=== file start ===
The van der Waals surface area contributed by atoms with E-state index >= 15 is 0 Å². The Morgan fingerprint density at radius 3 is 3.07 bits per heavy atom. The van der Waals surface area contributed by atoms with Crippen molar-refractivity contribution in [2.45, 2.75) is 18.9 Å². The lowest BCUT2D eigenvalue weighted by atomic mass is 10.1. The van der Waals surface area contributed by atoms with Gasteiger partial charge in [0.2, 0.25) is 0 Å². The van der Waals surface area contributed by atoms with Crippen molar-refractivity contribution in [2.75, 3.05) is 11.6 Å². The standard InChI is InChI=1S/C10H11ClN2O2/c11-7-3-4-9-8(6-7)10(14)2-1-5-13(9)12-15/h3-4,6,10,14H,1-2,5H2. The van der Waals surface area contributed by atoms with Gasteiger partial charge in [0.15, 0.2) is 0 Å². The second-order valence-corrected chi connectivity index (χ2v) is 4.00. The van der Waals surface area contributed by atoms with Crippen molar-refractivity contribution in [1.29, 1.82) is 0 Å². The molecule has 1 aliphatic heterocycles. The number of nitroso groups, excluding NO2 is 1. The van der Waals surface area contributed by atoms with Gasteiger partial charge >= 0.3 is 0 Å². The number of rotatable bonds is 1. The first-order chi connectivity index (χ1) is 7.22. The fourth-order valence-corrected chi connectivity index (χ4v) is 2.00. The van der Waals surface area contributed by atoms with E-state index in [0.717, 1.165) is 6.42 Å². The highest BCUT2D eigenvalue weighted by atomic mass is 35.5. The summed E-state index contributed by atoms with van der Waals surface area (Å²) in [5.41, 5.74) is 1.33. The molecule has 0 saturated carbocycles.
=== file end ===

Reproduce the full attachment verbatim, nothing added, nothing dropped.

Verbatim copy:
The van der Waals surface area contributed by atoms with E-state index >= 15 is 0 Å². The Morgan fingerprint density at radius 3 is 3.07 bits per heavy atom. The van der Waals surface area contributed by atoms with Crippen molar-refractivity contribution in [2.45, 2.75) is 18.9 Å². The lowest BCUT2D eigenvalue weighted by atomic mass is 10.1. The van der Waals surface area contributed by atoms with Gasteiger partial charge in [0.2, 0.25) is 0 Å². The van der Waals surface area contributed by atoms with Crippen molar-refractivity contribution in [2.75, 3.05) is 11.6 Å². The standard InChI is InChI=1S/C10H11ClN2O2/c11-7-3-4-9-8(6-7)10(14)2-1-5-13(9)12-15/h3-4,6,10,14H,1-2,5H2. The van der Waals surface area contributed by atoms with Gasteiger partial charge in [0.15, 0.2) is 0 Å². The second-order valence-corrected chi connectivity index (χ2v) is 4.00. The van der Waals surface area contributed by atoms with Crippen molar-refractivity contribution in [1.29, 1.82) is 0 Å². The molecule has 1 aliphatic heterocycles. The number of nitroso groups, excluding NO2 is 1. The van der Waals surface area contributed by atoms with Gasteiger partial charge >= 0.3 is 0 Å². The number of rotatable bonds is 1. The first-order chi connectivity index (χ1) is 7.22. The fourth-order valence-corrected chi connectivity index (χ4v) is 2.00. The van der Waals surface area contributed by atoms with E-state index in [0.717, 1.165) is 6.42 Å². The highest BCUT2D eigenvalue weighted by atomic mass is 35.5. The summed E-state index contributed by atoms with van der Waals surface area (Å²) in [5.41, 5.74) is 1.33. The molecule has 0 saturated carbocycles.